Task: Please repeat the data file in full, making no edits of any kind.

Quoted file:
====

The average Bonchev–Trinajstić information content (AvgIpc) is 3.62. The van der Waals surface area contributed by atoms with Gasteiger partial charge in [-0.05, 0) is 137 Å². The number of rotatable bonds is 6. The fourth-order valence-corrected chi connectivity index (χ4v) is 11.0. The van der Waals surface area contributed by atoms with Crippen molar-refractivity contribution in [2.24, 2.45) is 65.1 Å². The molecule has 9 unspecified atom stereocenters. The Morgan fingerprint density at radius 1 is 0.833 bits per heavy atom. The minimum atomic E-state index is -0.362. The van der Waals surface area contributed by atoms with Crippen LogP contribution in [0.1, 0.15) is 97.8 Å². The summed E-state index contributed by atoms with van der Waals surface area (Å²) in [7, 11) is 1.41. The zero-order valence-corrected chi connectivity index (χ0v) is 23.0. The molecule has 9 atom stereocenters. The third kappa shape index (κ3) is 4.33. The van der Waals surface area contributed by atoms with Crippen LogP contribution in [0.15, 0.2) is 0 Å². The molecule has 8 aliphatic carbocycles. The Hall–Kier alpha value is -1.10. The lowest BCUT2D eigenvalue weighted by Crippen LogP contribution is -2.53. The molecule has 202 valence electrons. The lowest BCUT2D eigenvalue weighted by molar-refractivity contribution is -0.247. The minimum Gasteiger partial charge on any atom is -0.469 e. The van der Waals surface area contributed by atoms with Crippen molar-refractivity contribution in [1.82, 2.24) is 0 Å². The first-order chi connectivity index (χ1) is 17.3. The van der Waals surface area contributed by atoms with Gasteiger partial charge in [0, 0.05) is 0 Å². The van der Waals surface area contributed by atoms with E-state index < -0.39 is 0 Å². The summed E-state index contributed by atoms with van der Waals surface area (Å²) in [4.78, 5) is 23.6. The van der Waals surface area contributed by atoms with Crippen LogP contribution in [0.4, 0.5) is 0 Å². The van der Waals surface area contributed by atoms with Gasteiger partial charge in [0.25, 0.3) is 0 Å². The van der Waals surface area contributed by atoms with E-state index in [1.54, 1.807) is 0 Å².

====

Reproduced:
The average Bonchev–Trinajstić information content (AvgIpc) is 3.62. The van der Waals surface area contributed by atoms with Gasteiger partial charge in [-0.05, 0) is 137 Å². The number of rotatable bonds is 6. The fourth-order valence-corrected chi connectivity index (χ4v) is 11.0. The van der Waals surface area contributed by atoms with Crippen molar-refractivity contribution in [2.24, 2.45) is 65.1 Å². The molecule has 9 unspecified atom stereocenters. The Morgan fingerprint density at radius 1 is 0.833 bits per heavy atom. The minimum atomic E-state index is -0.362. The van der Waals surface area contributed by atoms with Crippen LogP contribution in [0.1, 0.15) is 97.8 Å². The summed E-state index contributed by atoms with van der Waals surface area (Å²) in [7, 11) is 1.41. The zero-order valence-corrected chi connectivity index (χ0v) is 23.0. The molecule has 9 atom stereocenters. The third kappa shape index (κ3) is 4.33. The van der Waals surface area contributed by atoms with Crippen LogP contribution in [0.15, 0.2) is 0 Å². The molecule has 8 aliphatic carbocycles. The Hall–Kier alpha value is -1.10. The lowest BCUT2D eigenvalue weighted by Crippen LogP contribution is -2.53. The molecule has 202 valence electrons. The lowest BCUT2D eigenvalue weighted by molar-refractivity contribution is -0.247. The minimum Gasteiger partial charge on any atom is -0.469 e. The van der Waals surface area contributed by atoms with Crippen molar-refractivity contribution in [1.82, 2.24) is 0 Å². The first-order chi connectivity index (χ1) is 17.3. The van der Waals surface area contributed by atoms with Gasteiger partial charge in [0, 0.05) is 0 Å². The van der Waals surface area contributed by atoms with E-state index < -0.39 is 0 Å². The summed E-state index contributed by atoms with van der Waals surface area (Å²) in [4.78, 5) is 23.6. The van der Waals surface area contributed by atoms with Crippen LogP contribution in [0.4, 0.5) is 0 Å². The van der Waals surface area contributed by atoms with Gasteiger partial charge in [0.25, 0.3) is 0 Å². The van der Waals surface area contributed by atoms with E-state index in [1.54, 1.807) is 0 Å².